OrnaVerum
v 5.10.00
6 Oct 2018
updated 21 May 2019

The Haywood and Hill Connections

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Though of course one can go on dotting i's and crossing t's (or sometimes conversely) ad infinitum, I've devoted an unusual, almost disproportionate, length of time to this research. And the reason is twofold. Firstly that Katie (my mother) and Joan Haywood (as I still think of her) were best friends from about 1944 until 2008, and so I was periodically subjected to both their influences for over 60 years; they were two peas from the same pod in many ways, most importantly in that they were both endlessly guilty of suppressio veri et suggestio falsi in their chequered marital careers.

Secondly that Joan's second husband was of great personal and military renown, and I very much admired him, while his sister, of proportionately similar personal qualities, was never even mentioned within the family circle. I also very much admired her first husband, but at some indeterminate point he mysteriously became an unperson.

In piecing together the family backgrounds of Dick Haywood, I have found the family trees of Amanda Joubert and Elizabeth Scott very helpful.

Please note that I don't yet know the date of Dick's death (in France, I believe), Such information would certainly have been sub rosa anyway and direct enquiry, insofar as one was hugely interested in such things at the time, would have been met with the usual evasions.

#IndividualSpouse / PartnerFamily
‑2Frederick George Haywood
(25 Jul 1884 –
31 Oct 1961)

Portrait

Corporal, Army Pay Corps WW1;
glass & china merchant,
transport manager

son of James John Haywood, fishmonger, also said to be Charles Henry Haywood (b ca 1850), and Hannah (1860 – 4 Dec 1921)

Census 1911
Ellen Mary Filbey
(1885 –
23 Dec 1919)
(m 29 Jun 1912)

daughter of Frederick William Filbey (b ca 1860), licensed victualler, and Gertrude Alice Filbey (b ca 1859)

Filbey misspelled as Zieber(!) on FGH's Army record
James Haywood
(27 Jun 1913 –
18 Feb 1975)

William Haywood
(22 Aug 1914 –
Jun 1994)

Richard (Dick) Haywood
(b 17 Feb 1918)

Nellie Ruby Faith Haywood
(14 Dec 1919 –
Dec 1961)
‑2Percy William Smith
(1884/5 –
1963)

master draper
Nellie Dawes
(b 1887)
(m 15 Jun 1916)
Basil Garrard Smith
(Jun 1919 –
23 Jan 2012)

Joan Patricia Smith
(5 Mar 1924
26 Dec 2015)
‑2 Maj Gen Walter Pitts Hendy Hill
(10 Jun 1877 –
Sep 1942)

Portrait
Phyllis Gertrude Sandars
(ca 1887 –
19 Feb 1982)
Stanley James Ledger Hill
(14 Mar 1911 –
16 Mar 2006)

Bridget Grace Marian Ledger Hill
(7 May 1914 –
15 Mar 1942)

Probate
‑1Joan Patricia Smith
(5 Mar 1924
26 Dec 2015)
Richard (Dick) Haywood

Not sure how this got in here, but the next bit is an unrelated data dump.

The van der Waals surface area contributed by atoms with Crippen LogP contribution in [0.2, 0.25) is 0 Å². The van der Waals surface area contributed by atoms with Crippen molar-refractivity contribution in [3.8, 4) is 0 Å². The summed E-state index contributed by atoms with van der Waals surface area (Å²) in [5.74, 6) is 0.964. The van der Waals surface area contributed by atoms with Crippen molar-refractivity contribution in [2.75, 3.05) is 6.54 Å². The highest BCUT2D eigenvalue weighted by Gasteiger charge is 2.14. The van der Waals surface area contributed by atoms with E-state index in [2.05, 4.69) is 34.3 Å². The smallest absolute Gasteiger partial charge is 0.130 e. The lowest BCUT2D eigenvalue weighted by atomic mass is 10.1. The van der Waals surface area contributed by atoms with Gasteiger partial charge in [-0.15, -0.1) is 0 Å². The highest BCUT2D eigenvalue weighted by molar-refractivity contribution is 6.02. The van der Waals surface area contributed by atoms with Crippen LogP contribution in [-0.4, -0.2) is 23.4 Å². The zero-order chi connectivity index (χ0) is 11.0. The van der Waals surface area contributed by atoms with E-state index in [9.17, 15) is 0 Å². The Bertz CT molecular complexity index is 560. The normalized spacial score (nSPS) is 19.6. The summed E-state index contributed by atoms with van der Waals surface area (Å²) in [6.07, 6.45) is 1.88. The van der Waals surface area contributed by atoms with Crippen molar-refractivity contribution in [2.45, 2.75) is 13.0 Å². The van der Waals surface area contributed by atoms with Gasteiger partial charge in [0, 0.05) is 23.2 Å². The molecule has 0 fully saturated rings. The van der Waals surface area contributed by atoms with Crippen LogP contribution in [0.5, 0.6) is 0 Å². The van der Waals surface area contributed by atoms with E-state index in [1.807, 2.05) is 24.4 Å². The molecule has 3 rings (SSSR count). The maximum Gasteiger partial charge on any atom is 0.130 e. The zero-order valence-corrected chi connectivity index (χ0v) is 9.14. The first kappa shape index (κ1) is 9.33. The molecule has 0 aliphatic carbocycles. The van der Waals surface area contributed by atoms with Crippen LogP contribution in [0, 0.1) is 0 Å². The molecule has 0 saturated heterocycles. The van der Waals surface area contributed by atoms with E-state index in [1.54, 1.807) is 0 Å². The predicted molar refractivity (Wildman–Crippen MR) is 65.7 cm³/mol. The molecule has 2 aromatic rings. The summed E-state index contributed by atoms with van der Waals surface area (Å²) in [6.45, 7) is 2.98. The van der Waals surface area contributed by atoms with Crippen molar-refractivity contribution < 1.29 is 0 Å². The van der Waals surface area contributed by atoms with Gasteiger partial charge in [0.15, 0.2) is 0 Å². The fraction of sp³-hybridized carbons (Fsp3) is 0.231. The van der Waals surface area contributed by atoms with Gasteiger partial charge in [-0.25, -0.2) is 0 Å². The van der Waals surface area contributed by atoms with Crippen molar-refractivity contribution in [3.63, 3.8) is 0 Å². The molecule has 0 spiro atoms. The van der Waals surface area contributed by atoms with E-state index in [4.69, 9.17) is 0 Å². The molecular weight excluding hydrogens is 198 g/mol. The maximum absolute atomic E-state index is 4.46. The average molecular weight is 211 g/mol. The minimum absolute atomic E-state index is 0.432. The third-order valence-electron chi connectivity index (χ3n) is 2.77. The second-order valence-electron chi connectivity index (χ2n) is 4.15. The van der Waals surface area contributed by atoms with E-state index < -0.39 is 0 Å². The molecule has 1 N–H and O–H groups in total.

(b 17 Feb 1918)
(m 25 Mar 1944)
David Richard Filbey Haywood

Amanda (Mandy) Jane Filbey Haywood
Brig Stanley James Ledger Hill
(14 Mar 1911 –
16 Mar 2006)
(m 1986 Q4, Chichester, Vol 18, p773; possibly 28 Oct)
 
‑1Brig Stanley James Ledger Hill1,  2
(14 Mar 1911 –
16 Mar 2006)

Portraits

Decorations

Statue

Grave
Denys Gunter-Jones
(20 Jan 1912 –
16 May 1996)
(m 3 Apr 1937)

daughter of Edward Hubert Gunter-Jones
(1885-1962) and Jeannette Kehrmann (1885-1975)
Gillian Bridget Sandars Hill

he also mentions two sons
Joan Patricia (née Smith) Haywood
(5 Mar 1924
26 Dec 2015)
(m 1986)
 
0David Richard Filbey Haywood five-times married  
0Amanda (Mandy) Jane Filbey Haywood Jean-Jacques Joubert Alexis Joubert

Marc Joubert

Anne Joubert

My father always maintained that Joan's father (Smith by name) had owned a department store in Nottingham (he does seem to have been a draper, at least) and had married beneath him. William also did a rather cruel impersonation of the over-exuberant Mrs Smith. Maybe that Achilles heel was what drove Joan's basic psychological insecurity which was such a recurrent irritant in my own life.

I feel fairly sure that she and her husband Dick Haywood occupied the first floor of West Winds, Chaveney Road, Quorn, Leicestershire, when Katie and Wardlaw lived on the ground floor, in 1945. Though Katie was considerably older than Joan, they both gave birth at about the same time, to David and myself respectively.

I was frequently offloaded onto Joan and Dick during my childhood, during which they moved house incessantly (at one point living in a windmill, which was fun) and at another point were said, breathlessly by Katie, to be Building Their Own House. I couldn't square this with an image of Joan wobbling up a ladder with a hodful of bricks...

I really liked Dick despite his regular reminders of my shoulder-length hair (a la Lloyd George) in early childhood – he was a really good guy. But from my very earliest recollections onwards, I always felt an instinctive unease with Joan. In retrospect, she could be brittle, pretentious, patronising, always acting a part – children can spot that sort of thing a mile off. But she could also be very kindly on occasion; people are such a mixed bag.